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On dynamic crack growth in discontinuous materials
Mid Sweden University, Faculty of Science, Technology and Media, Department of Natural Sciences.ORCID iD: 0000-0002-2066-5486
2015 (English)Doctoral thesis, comprehensive summary (Other academic)
Abstract [en]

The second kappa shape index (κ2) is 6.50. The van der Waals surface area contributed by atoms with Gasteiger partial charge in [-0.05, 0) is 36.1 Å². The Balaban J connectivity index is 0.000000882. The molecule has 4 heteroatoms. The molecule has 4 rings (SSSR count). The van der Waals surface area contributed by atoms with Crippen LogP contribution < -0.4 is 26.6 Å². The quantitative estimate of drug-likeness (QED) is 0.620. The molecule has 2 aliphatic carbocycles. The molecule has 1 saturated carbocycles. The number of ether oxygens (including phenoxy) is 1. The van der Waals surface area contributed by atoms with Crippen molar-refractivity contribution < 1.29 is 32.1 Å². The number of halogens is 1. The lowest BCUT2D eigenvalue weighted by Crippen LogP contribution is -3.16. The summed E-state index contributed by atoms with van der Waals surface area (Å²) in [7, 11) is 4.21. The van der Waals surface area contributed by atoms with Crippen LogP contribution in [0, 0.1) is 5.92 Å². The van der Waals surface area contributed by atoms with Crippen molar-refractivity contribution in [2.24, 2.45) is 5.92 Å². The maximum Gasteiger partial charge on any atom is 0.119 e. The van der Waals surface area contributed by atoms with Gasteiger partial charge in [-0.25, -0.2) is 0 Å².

In this thesis work numerical procedures are developed for modeling dynamic fracture of discontinuous materials, primarily materials composed of a load-bearing network. The models are based on the Newtonian equations of motion, and does not require neither stiffness matrices nor remeshing as cracks form and grow. They are applied to a variety of cases and some general conclusions are drawn. The work also includes an experimental study of dynamic crack growth in solid foam. The aims are to deepen the understanding of dynamic fracture by answering some relevant questions, e.g. What are the major sources of dissipation of potential energy in dynamic fracture? What are the major differences between the dynamic fracture in discontinuous network materials as compared to continuous materials? Is there any situation when it would be possible to utilize a homogenization scheme to model network materials as continuous? The numerical models are compared with experimental results to validate their ability to capture the relevant behavior, with good results. The only two plausible dissipation mechanisms are energy spent creating new surfaces, and stress waves, where the first dominates the behavior of slow cracks and the later dominates fast cracks. In the numerical experiments highly connected random fiber networks, i.e. structures with short distance between connections, behaves phenomenologically like a continuous material whilst with fewer connections the behavior deviates from it. This leads to the conclusion that random fiber networks with a high connectivity may be treated as a continuum, with appropriately scaled material parameters. Another type of network structures is the ordered networks, such as honeycombs and semi-ordered such as foams which can be viewed as e.g. perturbed honeycomb grids. The numerical results indicate that the fracture behavior is different for regular honeycombs versus perturbed honeycombs, and the behavior of the perturbed honeycomb corresponds well with experimental results of PVC foam.